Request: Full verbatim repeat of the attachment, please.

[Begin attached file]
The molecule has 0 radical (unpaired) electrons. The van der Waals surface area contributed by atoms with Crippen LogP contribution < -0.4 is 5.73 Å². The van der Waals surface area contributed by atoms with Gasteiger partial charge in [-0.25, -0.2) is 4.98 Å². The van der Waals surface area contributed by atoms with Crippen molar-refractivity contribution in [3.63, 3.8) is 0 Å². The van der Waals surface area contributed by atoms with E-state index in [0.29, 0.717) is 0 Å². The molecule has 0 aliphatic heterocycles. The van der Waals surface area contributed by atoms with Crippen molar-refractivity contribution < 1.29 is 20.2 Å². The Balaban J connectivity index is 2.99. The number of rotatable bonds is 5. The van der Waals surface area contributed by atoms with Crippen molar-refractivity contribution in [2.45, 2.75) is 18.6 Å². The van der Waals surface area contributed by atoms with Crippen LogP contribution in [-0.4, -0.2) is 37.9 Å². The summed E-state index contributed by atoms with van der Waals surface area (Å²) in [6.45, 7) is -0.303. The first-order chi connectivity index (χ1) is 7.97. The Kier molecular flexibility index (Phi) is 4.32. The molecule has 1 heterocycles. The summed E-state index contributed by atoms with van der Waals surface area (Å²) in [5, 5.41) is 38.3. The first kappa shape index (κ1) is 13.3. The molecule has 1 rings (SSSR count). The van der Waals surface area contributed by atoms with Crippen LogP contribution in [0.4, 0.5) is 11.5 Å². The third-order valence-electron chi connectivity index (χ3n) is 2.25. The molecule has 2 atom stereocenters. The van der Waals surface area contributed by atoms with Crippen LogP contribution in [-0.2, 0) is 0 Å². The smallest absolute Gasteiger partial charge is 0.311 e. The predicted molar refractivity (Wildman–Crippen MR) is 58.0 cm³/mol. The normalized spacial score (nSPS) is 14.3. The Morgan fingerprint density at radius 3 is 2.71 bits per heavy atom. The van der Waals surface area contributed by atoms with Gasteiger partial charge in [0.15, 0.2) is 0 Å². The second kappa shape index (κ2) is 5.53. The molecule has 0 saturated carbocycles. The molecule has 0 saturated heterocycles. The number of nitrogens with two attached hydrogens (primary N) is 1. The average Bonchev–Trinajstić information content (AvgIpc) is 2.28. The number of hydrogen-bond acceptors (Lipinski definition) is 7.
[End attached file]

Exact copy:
The molecule has 0 radical (unpaired) electrons. The van der Waals surface area contributed by atoms with Crippen LogP contribution < -0.4 is 5.73 Å². The van der Waals surface area contributed by atoms with Gasteiger partial charge in [-0.25, -0.2) is 4.98 Å². The van der Waals surface area contributed by atoms with Crippen molar-refractivity contribution in [3.63, 3.8) is 0 Å². The van der Waals surface area contributed by atoms with E-state index in [0.29, 0.717) is 0 Å². The molecule has 0 aliphatic heterocycles. The van der Waals surface area contributed by atoms with Crippen molar-refractivity contribution < 1.29 is 20.2 Å². The Balaban J connectivity index is 2.99. The number of rotatable bonds is 5. The van der Waals surface area contributed by atoms with Crippen molar-refractivity contribution in [2.45, 2.75) is 18.6 Å². The van der Waals surface area contributed by atoms with Crippen LogP contribution in [-0.4, -0.2) is 37.9 Å². The summed E-state index contributed by atoms with van der Waals surface area (Å²) in [6.45, 7) is -0.303. The first-order chi connectivity index (χ1) is 7.97. The Kier molecular flexibility index (Phi) is 4.32. The molecule has 1 heterocycles. The summed E-state index contributed by atoms with van der Waals surface area (Å²) in [5, 5.41) is 38.3. The first kappa shape index (κ1) is 13.3. The molecule has 1 rings (SSSR count). The van der Waals surface area contributed by atoms with Crippen LogP contribution in [0.4, 0.5) is 11.5 Å². The third-order valence-electron chi connectivity index (χ3n) is 2.25. The molecule has 2 atom stereocenters. The van der Waals surface area contributed by atoms with Crippen LogP contribution in [-0.2, 0) is 0 Å². The smallest absolute Gasteiger partial charge is 0.311 e. The predicted molar refractivity (Wildman–Crippen MR) is 58.0 cm³/mol. The normalized spacial score (nSPS) is 14.3. The Morgan fingerprint density at radius 3 is 2.71 bits per heavy atom. The van der Waals surface area contributed by atoms with Gasteiger partial charge in [0.15, 0.2) is 0 Å². The second kappa shape index (κ2) is 5.53. The molecule has 0 saturated carbocycles. The molecule has 0 saturated heterocycles. The number of nitrogens with two attached hydrogens (primary N) is 1. The average Bonchev–Trinajstić information content (AvgIpc) is 2.28. The number of hydrogen-bond acceptors (Lipinski definition) is 7.